OPEN OLD RIVER, DROP LOW STAGE, REDUCE FLOODING.
General Wehr, President Mississippi River Commission –
I appreciate your invitation to testify again. I will testify about backwater flooding at Vicksburg. It’s bad and getting worse — as others will attest. I have testified before. About batture flooding at Natchez and Baton Rouge. It’s also bad. I learned that flood victims there don’t know (or care) that others up and down river are flooding too. And are flooding for the same reasons.
I think we are more likely to reduce the flooding if we work together — and with the MRC and Congress. That’s why I’m here.
As I said, I think we are flooding for the same reasons. Here are two slides that show the flooding at Vicksburg. Backwater flooding happens when the river is above flood stage. Over 600,000 acres flooded in 2011.
I noticed in looking at flooding at Natchez that the river started to rise about 1973. And it began to flood more. I wondered why. I looked at rainfall. It has changed very little. Not enough to explain the rising river and the increasing flooding.
What happened about 1973? Then I thought about the Old River Control Complex. It’s always on my mind anyway because it’s just downriver from our farm. And its operation affects the river stage there. It’s where part of the Mississippi splits off and flows down the Atchafalaya to the Gulf at Morgan City.
It went into operation in 1964. It was built to limit the flow down the Atchafalaya to 23% of the Mississippi’s flows. And to keep the Mississippi from changing course down that shorter, steeper route to the Gulf. The other 77% of the Mississippi meanders on another 335 miles and discharges to the Gulf at New Orleans.
Maybe the rise and increased flooding that began in the early seventies was a delayed effect of the ORCC. And of faster flow down river due to cutoffs completed in 1942. They straightened the river and shortened it by 152 river miles. And maybe the recent increases were due to faster runoff from rain and snow upriver because of increasing development.
So, I looked at the river from 1940 through 1972 to see what I could see. And from 1973 through 2016. And for the last 10 years because the flooding has gotten so much worse. That’s why the first two slides cover those periods. Here’s what I saw.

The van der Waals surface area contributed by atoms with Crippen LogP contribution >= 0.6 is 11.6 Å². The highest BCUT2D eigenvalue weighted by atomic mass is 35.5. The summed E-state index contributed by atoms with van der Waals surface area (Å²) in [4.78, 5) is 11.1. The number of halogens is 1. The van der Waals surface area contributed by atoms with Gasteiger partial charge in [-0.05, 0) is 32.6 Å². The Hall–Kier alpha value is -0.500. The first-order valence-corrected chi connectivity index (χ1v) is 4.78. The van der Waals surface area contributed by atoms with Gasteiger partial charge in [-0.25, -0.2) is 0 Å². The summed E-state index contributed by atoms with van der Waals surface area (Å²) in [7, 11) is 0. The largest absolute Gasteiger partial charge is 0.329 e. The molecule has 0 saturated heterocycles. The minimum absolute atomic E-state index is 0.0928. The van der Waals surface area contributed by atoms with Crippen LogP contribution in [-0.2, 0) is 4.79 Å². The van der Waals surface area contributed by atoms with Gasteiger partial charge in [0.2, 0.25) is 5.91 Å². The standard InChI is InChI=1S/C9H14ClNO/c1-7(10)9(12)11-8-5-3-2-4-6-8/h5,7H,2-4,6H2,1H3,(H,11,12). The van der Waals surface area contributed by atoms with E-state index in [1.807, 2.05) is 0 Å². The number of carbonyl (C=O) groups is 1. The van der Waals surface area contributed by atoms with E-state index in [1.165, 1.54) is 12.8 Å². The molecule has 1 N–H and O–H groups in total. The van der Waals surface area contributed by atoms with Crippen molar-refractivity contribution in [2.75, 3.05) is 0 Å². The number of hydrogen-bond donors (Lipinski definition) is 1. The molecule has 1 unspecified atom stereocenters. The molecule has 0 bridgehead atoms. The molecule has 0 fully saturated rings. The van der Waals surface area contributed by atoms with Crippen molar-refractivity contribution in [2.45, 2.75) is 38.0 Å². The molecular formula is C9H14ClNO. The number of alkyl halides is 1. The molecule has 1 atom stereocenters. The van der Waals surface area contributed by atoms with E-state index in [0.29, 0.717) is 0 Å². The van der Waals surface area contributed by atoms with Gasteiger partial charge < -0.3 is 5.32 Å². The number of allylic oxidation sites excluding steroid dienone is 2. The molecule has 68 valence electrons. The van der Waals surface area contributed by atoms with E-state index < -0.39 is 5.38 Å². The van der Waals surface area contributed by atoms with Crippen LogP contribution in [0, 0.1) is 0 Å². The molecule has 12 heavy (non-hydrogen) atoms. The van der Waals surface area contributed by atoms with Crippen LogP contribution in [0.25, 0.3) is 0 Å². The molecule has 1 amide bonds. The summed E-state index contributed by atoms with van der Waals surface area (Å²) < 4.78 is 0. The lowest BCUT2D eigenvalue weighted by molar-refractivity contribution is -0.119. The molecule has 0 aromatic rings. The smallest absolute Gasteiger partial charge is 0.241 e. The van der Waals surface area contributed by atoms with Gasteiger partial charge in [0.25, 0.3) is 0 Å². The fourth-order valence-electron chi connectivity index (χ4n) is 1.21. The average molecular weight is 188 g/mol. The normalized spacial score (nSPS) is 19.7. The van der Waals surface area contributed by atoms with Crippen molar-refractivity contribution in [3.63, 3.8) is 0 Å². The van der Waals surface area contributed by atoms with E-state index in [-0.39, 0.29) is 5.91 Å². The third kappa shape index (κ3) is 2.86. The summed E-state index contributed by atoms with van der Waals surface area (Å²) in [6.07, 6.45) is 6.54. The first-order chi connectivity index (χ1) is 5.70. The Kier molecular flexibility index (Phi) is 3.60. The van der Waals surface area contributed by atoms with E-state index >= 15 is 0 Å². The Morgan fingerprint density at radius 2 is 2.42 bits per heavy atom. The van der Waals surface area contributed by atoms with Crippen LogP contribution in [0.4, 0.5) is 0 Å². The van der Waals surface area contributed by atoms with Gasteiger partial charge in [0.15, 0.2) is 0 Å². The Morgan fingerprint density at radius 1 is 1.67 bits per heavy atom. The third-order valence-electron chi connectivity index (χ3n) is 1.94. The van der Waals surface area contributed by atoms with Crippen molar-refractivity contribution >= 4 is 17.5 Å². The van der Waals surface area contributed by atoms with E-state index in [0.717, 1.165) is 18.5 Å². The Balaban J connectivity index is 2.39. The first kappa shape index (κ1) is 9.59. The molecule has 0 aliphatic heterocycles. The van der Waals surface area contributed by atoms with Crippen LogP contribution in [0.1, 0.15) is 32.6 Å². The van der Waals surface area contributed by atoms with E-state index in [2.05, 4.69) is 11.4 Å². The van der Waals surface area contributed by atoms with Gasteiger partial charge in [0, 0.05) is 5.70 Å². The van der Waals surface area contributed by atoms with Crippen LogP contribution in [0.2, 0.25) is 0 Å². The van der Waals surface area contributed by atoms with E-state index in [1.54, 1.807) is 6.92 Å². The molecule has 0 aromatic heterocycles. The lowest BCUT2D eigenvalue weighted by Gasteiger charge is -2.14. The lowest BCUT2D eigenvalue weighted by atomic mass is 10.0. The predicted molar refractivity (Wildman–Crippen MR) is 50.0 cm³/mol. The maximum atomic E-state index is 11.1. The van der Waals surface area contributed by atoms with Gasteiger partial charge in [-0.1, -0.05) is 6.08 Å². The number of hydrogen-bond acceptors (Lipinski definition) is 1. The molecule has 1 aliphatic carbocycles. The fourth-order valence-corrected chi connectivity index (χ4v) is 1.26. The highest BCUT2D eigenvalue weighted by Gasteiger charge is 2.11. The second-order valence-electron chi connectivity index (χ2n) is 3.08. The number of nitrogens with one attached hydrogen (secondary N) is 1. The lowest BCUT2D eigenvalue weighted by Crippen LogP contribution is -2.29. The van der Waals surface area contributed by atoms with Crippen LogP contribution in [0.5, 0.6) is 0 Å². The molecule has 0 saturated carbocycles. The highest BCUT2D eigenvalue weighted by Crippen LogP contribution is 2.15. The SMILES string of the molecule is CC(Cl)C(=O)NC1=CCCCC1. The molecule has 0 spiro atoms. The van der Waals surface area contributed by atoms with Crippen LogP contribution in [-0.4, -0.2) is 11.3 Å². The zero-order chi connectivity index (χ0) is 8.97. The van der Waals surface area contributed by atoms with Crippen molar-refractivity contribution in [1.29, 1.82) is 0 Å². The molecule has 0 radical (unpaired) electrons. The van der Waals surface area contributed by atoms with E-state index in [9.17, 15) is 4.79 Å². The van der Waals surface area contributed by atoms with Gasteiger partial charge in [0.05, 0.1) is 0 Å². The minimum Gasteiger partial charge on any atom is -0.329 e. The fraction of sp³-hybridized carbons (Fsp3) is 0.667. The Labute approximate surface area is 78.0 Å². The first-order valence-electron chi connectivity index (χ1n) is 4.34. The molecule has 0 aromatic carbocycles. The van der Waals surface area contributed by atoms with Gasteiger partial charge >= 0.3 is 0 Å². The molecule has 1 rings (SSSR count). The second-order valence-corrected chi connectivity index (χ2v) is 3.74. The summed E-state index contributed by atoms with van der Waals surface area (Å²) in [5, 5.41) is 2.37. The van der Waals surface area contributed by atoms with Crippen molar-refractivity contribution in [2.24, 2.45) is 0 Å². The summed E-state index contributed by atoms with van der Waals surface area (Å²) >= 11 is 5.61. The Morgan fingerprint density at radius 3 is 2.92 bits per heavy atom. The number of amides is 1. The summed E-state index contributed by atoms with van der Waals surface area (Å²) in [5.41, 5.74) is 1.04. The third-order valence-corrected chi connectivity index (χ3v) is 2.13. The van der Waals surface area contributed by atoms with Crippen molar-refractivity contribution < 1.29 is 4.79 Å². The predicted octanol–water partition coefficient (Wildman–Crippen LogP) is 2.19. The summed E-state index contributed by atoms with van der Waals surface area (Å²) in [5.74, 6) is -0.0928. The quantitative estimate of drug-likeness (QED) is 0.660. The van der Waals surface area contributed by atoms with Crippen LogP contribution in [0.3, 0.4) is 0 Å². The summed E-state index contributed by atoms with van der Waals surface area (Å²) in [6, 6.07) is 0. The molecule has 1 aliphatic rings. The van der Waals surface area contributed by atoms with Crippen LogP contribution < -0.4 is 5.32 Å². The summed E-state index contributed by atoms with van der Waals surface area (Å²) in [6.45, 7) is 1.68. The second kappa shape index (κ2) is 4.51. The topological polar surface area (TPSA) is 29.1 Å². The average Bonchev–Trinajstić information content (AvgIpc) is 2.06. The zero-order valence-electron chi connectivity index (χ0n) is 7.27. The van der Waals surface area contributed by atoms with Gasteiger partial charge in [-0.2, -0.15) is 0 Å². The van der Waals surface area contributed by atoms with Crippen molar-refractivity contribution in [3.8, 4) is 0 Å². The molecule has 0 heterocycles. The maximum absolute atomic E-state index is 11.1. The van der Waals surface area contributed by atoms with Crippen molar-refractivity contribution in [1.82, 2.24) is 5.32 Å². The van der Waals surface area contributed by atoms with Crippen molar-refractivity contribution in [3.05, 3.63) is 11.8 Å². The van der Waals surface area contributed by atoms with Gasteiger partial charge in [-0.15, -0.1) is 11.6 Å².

It looks like the increasing flooding correlates with the rising low stage. So why is the low stage rising? It might be because the river is not draining. If so, what to do about it? Let more water out. Where? The Old River Control Complex. It has excess capacity. But the 23% limit is a limit.
How was the 23% limit set? That’s what the flow was in 1950. It worked fine then. The discharge at Old River from 1940 – 72 averaged 23%. The other 77% discharged at New Orleans. And the low stage was 0.
But then the flow downriver increased. The average for 1973-2016 was up 22% over the earlier period. And the average for the last 10 years was up 26%. However, the 23% didn’t change. So, the flow to New Orleans increased faster than it could discharge there. And the river rose and flooded more.
How much excess capacity does ORCC have? The nominal capacity is 620,000 cfs. The actual capacity is over 1,000,000 cfs. The average discharge for the last 10 years when the flow increased 26%, was 166,000 cfs or 27% of nominal capacity. If you increased the discharge at Old River to include the additional flow that backed up at New Orleans during the last ten years, the total discharge would be 268,000 cfs or 43% of ORCC’s nominal capacity. There would still be lagniappe to handle further increases coming down river in the future.
If you manage the discharge to drop the low stage, you can increase the flow when the river is below flood stage and moderate the downstream effects on the Atchafalaya.
Why not just do it? Why not use ORCC’s capacity to prevent floods? Seems like a good idea.
It just takes the Corps and the MRC to tell Congress it’s a good idea. And for Congress to agree.
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